HUNTSVILLE, Texas (AP) — A death row inmate scheduled to die later Tuesday for the killing of a police informant 20 years ago is hoping the U.S. Supreme Court agrees with his attorneys that he's too mentally impaired to qualify for execution.
Marvin Wilson, 54, should be spared under high court rulings that prohibit execution of the mentally impaired, his lawyers argue in an appeal the justices were considering. State attorneys said the mental impairment claim was based on a single IQ test from 2004 that may have been faulty and could not be supported by other tests and assessments of Wilson over the years.
His lethal injection would be the seventh in Texas this year.
Wilson was convicted of murdering 21-year-old Jerry Williams in November 1992, several days after police seized 24 grams of cocaine from Wilson's apartment and arrested him. Witnesses testified that Wilson and another man, Andrew Lewis, beat Williams outside of a convenience store in Beaumont, about 80 miles east of Houston. Wilson, who was free on bond, accused Williams of snitching on him about the drugs, they said.
Witnesses said the Wilson and Lewis then abducted Williams, and neighborhood residents said they heard a gunshot a short time later. Williams was found dead on the side of a road the next day, wearing only socks. He had been severely beaten and shot in the head and neck at close range.
Wilson was arrested the next day when he reported to his parole officer on a robbery conviction for which he served less than four years of a 20-year prison sentence. It was the second time he had been sent to prison for robbery.
At Wilson's capital murder trial, Lewis' wife testified Wilson confessed to the killing in front of her, her husband and his own wife.
"Don't be mad at Andrew because Andrew did not do it," Lewis' wife said Wilson told them. "I did it."
Lewis received a life prison term for his involvement.
In his appeal before the Supreme Court, Wilson's lawyers said the 61 he scored on the IQ test pegged him below the 70 threshold for mental impairment. Lead lawyer Lee Kovarsky said Wilson's language and math skills "never progressed beyond an elementary school level," that he reads and writes below a second-grade level, and that he was unable to manage his finances, pay bills or hold down a job.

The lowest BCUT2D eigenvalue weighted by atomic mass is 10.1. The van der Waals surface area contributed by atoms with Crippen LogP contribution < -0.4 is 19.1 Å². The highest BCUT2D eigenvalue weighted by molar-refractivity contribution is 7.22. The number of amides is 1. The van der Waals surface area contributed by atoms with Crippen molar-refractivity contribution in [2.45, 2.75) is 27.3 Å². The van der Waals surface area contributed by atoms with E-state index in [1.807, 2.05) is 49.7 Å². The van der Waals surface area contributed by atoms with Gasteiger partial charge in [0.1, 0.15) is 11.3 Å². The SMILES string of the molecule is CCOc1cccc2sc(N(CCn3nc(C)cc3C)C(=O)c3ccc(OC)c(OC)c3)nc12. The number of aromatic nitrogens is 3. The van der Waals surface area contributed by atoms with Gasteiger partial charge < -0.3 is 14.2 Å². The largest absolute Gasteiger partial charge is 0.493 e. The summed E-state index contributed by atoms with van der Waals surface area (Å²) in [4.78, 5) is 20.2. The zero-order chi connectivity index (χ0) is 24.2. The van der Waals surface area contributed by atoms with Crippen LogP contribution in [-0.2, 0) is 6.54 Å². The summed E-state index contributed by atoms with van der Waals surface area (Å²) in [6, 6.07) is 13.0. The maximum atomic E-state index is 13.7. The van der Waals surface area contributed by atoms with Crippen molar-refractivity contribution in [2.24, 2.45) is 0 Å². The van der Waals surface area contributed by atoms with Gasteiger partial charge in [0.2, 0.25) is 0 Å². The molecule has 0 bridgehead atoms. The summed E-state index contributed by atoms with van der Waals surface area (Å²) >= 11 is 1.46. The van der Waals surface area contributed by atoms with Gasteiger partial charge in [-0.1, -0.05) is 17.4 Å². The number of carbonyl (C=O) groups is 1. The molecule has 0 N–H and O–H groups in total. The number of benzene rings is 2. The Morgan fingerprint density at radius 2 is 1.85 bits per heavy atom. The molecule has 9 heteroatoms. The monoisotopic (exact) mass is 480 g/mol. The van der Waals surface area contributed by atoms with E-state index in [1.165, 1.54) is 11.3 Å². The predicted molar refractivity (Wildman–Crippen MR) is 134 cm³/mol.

State attorneys argued the 61 IQ score was one of a number of other test results and assessments.
Edward Marshall, a Texas assistant attorney general, said records showed Wilson habitually gave less than full effort and "was manipulative and deceitful when it suited his interest" and that the state considered adaptive behavior as well as intellectual impairment in making its determinations.
"Considering Wilson's drug-dealing, street-gambler, criminal lifestyle since an early age, he was obviously competent at managing money, and not having a 9-to-5 job is no critical failure," Marshall said. "Wilson created schemes using a decoy to screen his thefts, hustled for jobs in the community, and orchestrated the execution of the snitch, demonstrating inventiveness, drive and leadership."
Wilson's lawyers also argued that additional DNA tests should be conducted on a gray hair from someone white that was found on Williams' body, suggesting someone else killed him. Wilson, Williams and Lewis are black.
Ed Shettle, the Jefferson County assistant district attorney who prosecuted Wilson, dismissed the theory of another killer as a "red herring."
"There was some testimony Marvin said: 'We're going to show you what happens to snitches around here,'" Shettle said.
At least seven other prisoners in the nation's most active death penalty state have execution dates in the coming months, including one later this month.